Georgia safety Josh Harvey-Clemons suspended for season opener after marijuana incident
Georgia starting safety Josh Harvey-Clemons has been suspended for the season opener against Clemson after he was implicated in an incident involving marijuana possession and use in a Georgia dorm room on May 15.
Coach Mark Richt announced the suspension during SEC spring meetings on Monday.
Harvey-Clemons, who played in 14 games last season and won the starting role this spring, was in a dorm room with teammate Ty Flournoy-Smith, a sophomore tight end, when a resident hall assistant walked by and smelled marijuana coming out of the room. He called police, who found both players inside, but little evidence of marijuana after a search of the area.
According to The Atlanta Journal-Constitution, who obtained the police report, Harvey-Clemons and Flournoy-Smith “exhibited signs of marijuana ingestion” and had bloodshot eyes. Officers found a plastic bag with remnants of what looked like marijuana and a digital scale. Players did admit they had “smoked a blunt.” But other than they’re admission, not hard evidence was found to detain them.
However, the incident was reported to the UGA’s Office of Student Conduct and police informed coach Mark Richt, who has yet to make a decision on punishment.
Read more: http://sports.yahoo.com
The IRS Is Also Abusing 'Marijuana'
By Rob KampiaExecutive director, Marijuana Policy Project:
Many people were shocked by recent revelations that the Internal Revenue Service targeted organizations it perceived to be critical of the government.
I wasn't shocked in the least.
Long before the IRS began singling out groups with the words "tea party" or "patriot" in their names, "marijuana" was a political buzzword that elicited special attention from the IRS. Specifically, nonprofit organizations that contest the federal government's anti-marijuana policies and propaganda are the organizations that appear to experience more scrutiny than most.
The Marijuana Policy Project (MPP), of which I am executive director, presents a perfect example. In 2000 and again in 2006, MPP was subjected to grueling audits, despite no evidence of faulty accounting or violations of the IRS' rules governing nonprofits.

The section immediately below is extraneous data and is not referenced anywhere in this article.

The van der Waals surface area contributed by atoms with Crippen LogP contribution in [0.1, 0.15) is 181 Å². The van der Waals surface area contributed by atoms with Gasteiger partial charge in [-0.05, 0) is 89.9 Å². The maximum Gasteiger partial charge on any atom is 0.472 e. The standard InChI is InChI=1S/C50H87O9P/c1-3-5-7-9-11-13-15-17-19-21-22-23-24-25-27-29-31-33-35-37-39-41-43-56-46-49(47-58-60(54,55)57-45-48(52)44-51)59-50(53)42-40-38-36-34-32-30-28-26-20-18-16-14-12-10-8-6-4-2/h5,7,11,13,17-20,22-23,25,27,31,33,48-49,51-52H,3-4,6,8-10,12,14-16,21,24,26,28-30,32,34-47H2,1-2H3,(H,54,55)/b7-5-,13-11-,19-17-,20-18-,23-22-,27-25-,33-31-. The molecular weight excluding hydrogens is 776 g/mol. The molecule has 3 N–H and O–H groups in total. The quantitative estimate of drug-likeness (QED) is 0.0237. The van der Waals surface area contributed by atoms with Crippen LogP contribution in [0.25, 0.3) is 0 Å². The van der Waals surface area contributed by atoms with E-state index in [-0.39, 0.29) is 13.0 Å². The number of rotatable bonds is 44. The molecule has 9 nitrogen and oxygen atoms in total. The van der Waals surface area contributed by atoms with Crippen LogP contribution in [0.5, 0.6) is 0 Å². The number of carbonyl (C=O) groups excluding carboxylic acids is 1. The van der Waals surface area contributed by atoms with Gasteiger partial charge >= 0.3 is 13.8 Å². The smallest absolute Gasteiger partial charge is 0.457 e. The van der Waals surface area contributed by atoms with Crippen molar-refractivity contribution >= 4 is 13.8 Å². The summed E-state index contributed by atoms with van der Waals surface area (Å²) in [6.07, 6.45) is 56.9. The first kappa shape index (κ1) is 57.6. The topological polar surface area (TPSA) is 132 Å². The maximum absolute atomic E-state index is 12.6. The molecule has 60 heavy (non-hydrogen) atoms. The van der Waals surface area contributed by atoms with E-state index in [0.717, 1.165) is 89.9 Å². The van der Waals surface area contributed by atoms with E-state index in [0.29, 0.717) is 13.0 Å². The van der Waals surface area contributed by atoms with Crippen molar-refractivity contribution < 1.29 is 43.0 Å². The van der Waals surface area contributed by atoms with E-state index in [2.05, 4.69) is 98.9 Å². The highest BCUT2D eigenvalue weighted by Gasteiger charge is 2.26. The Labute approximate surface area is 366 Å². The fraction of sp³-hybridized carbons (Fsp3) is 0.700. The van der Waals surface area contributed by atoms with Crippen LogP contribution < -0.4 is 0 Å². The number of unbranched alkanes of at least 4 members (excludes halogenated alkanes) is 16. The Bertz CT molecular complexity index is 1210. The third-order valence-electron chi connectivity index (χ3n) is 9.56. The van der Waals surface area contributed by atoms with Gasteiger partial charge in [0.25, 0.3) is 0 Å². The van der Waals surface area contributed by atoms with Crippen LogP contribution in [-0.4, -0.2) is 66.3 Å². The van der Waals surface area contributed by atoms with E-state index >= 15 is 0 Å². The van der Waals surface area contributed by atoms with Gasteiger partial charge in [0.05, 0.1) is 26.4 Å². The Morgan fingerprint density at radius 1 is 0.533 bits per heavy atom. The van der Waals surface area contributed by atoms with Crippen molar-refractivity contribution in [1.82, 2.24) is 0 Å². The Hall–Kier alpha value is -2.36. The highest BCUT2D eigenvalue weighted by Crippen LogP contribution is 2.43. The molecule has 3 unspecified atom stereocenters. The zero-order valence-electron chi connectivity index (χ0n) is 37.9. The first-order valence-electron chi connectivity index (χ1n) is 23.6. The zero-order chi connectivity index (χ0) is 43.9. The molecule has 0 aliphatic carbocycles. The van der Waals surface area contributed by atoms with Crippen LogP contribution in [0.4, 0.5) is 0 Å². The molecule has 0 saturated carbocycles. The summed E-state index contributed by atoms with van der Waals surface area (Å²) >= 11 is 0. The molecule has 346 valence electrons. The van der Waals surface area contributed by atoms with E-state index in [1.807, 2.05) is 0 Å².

The first stemmed from a letter sent to the IRS in 1998 by U.S. Sen. Dianne Feinstein (D-CA), who has spent a good part of her career advocating for the criminalization of marijuana users, including me.
Her reason for questioning MPP's tax-exempt status? She received a letter from a single constituent who wrote this to her: "The idea that a bunch of pot purveyors can raise money like this on a tax exempt basis is offensive."
Read more: http://www.huffingtonpost.com
How Colorado plans to regulate the pot market
Colorado made history Tuesday when Governor John Hickenlooper signed six bills into law that will govern the cultivation, sale, and taxation of recreational marijuana, creating the first legal framework in the U.S. for recreational marijuana use.
Last November, Coloradans voted to approve a constitutional amendment on recreational marijuana. The measure, Amendment 64, will allow Colorado adults–21 and older–to purchase up to one ounce of marijuana for recreational use from specialty marijuana dispensaries (which could open as soon as January) and to grow up to six marijuana plants–with only three flowering at a given time–in their homes.
Video surveillance of pot growing will become established by an agency that will oversee seed-to-sale tracking next year.
The measure also limits possession up to an ounce for personal use. And selling marijuana without a license, purchasing marijuana from a party who is not licensed as well as public use of marijuana will remain illegal.
For the first few months, Colorado’s marijuana industry be restricted to individuals and shops licensed to sell or produce medical marijuana. Licenses will be granted only to residents of two years, and investors will also need to meet the residency requirements.
The new regulations also establish a legal limit to how much marijuana an individual can have in his or her system while driving–comparable to blood-alcohol levels. Drivers would violate the law if their bloodstream contains more than 5 nanograms per milliliter of THC, the psychoactive chemical in marijuana.
Read more: http://tv.msnbc.com
$1 Million Worth Of Marijuana Seized at Otay Mesa Cargo Border
Category: News | Posted on Thu, May, 23rd 2013 by THCFinder
OTAY MESA, Calif. (WUSA9) -- U.S. Customs and Border Protection officers in Otay Mesa seized a truck carrying more than $1 million worth of marijuana Friday, May 17.